An additional potential benefit of using the study device to monitor the sound foot in patients with a wounded foot is that the patient is able to establish a preventive routine before healing. Research strongly suggests that recurrence is most likely in the first months after healing,1 and beginning a routine of once-daily use of the study device during healing ensures the patient is monitored throughout the critical post-healing period.
Finally, this approach and its extensions may find use in other patient populations. For example, patients who develop bilateral DFU may not present with large temperature asymmetry and thus the traditional asymmetry monitoring approach would not detect any early warning signs of DFU. In the future, more sophisticated models of patient risk may incorporate insights from ITR and ATD to more accurately predict DFU.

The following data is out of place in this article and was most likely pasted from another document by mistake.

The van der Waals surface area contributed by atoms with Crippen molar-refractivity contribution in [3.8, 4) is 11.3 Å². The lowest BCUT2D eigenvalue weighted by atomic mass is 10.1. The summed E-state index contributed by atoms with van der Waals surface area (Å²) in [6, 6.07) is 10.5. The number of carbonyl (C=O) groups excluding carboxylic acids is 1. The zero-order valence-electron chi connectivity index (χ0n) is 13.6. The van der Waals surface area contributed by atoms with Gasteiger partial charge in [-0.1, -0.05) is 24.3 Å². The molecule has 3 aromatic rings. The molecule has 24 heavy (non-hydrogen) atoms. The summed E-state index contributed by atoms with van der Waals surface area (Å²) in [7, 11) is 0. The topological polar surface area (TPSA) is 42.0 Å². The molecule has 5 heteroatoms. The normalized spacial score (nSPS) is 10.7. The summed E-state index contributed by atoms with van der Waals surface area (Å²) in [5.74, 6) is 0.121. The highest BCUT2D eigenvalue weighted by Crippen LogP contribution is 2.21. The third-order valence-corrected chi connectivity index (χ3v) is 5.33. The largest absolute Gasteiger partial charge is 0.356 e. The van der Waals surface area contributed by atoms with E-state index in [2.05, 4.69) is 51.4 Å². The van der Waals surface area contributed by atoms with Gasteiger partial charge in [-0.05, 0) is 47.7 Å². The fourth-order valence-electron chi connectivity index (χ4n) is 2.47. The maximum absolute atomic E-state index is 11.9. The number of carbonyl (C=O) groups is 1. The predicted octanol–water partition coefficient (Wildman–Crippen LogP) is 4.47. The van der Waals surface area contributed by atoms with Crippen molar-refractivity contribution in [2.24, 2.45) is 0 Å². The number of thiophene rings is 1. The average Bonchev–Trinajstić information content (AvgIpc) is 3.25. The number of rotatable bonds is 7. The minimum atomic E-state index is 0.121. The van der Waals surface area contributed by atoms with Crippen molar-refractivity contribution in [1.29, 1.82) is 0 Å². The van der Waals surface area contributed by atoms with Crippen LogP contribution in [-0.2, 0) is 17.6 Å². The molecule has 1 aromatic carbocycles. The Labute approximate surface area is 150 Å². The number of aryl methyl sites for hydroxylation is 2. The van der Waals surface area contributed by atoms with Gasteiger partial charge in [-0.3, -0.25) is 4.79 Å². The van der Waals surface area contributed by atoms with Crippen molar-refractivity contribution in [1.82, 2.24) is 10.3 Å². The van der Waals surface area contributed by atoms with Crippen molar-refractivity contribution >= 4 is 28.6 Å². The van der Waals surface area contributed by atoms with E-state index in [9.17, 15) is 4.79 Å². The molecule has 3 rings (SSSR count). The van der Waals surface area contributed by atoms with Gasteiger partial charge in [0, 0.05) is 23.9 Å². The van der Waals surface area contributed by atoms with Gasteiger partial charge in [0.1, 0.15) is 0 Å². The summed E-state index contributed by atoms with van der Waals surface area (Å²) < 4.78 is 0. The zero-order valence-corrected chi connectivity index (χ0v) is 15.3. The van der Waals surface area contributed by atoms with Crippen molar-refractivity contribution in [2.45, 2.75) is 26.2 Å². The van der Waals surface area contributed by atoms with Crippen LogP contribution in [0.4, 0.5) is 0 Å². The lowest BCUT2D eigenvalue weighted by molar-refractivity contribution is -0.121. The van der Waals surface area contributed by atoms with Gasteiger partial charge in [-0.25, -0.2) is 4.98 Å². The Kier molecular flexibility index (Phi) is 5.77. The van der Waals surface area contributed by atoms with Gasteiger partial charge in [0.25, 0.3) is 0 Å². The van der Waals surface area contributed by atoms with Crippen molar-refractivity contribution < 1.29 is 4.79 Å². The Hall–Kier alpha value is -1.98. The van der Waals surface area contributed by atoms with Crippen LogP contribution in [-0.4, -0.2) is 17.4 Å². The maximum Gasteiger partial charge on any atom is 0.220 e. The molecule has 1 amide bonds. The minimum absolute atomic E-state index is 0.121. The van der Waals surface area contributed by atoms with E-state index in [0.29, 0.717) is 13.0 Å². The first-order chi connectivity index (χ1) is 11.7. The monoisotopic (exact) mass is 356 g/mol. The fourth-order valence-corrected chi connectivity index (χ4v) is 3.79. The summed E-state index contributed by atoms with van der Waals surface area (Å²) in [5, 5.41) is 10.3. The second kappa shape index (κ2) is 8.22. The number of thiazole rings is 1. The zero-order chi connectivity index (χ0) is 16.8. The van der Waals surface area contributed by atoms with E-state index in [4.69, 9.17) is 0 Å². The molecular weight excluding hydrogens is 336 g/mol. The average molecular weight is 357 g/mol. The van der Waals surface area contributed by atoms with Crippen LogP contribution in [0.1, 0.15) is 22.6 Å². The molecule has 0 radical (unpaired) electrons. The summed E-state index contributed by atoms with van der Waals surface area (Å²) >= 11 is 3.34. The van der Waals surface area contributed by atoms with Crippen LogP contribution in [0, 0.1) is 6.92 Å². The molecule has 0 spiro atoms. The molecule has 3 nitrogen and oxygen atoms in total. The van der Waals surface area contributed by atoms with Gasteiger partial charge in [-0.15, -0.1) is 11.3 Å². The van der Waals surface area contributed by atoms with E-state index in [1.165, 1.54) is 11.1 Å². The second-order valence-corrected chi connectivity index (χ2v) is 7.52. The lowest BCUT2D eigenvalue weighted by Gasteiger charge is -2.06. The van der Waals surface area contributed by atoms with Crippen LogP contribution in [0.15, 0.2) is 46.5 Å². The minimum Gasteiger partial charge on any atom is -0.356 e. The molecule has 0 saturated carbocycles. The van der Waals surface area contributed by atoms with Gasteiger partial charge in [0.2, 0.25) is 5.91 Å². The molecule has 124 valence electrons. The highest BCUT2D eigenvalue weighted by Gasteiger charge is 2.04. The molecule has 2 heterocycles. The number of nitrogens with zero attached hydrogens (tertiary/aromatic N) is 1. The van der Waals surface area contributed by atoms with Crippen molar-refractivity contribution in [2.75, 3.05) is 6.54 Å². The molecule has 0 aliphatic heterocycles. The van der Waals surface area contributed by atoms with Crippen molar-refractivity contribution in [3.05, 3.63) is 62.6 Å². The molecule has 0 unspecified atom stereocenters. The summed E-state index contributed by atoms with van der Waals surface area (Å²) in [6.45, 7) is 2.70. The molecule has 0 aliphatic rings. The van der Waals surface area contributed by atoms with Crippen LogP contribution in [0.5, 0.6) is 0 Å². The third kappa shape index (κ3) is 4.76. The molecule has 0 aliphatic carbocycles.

This research has limitations that should be considered when interpreting it. Several of these limitations are inherited from the study that served as the source of our data.17 40 We are also limited by data availability, which is inherent to any secondary analysis of existing data. The data from the prior study were not chosen for our aim and therefore may be suboptimal for our purposes. For example, other temperatures, such as those from the dorsal foot or leg, were not available and may be more useful as a comparator for remote temperature monitoring than ITR and ATD.
Another important limitation related to data availability is that the study’s participants did not correspond to those for whom this model was built. Specifically, the study excluded patients with proximal LEA and unhealed wounds. Instead, we approximated the data that would be available from those with proximal LEA by considering each foot in the study independently. These patients may have precipitating risk factors not appropriately represented in our cohort (such as a higher prevalence of peripheral arterial disease). Alternatively, chronic changes in physiology may manifest as a result of these conditions that otherwise differentiates these patients from the prior study’s cohort.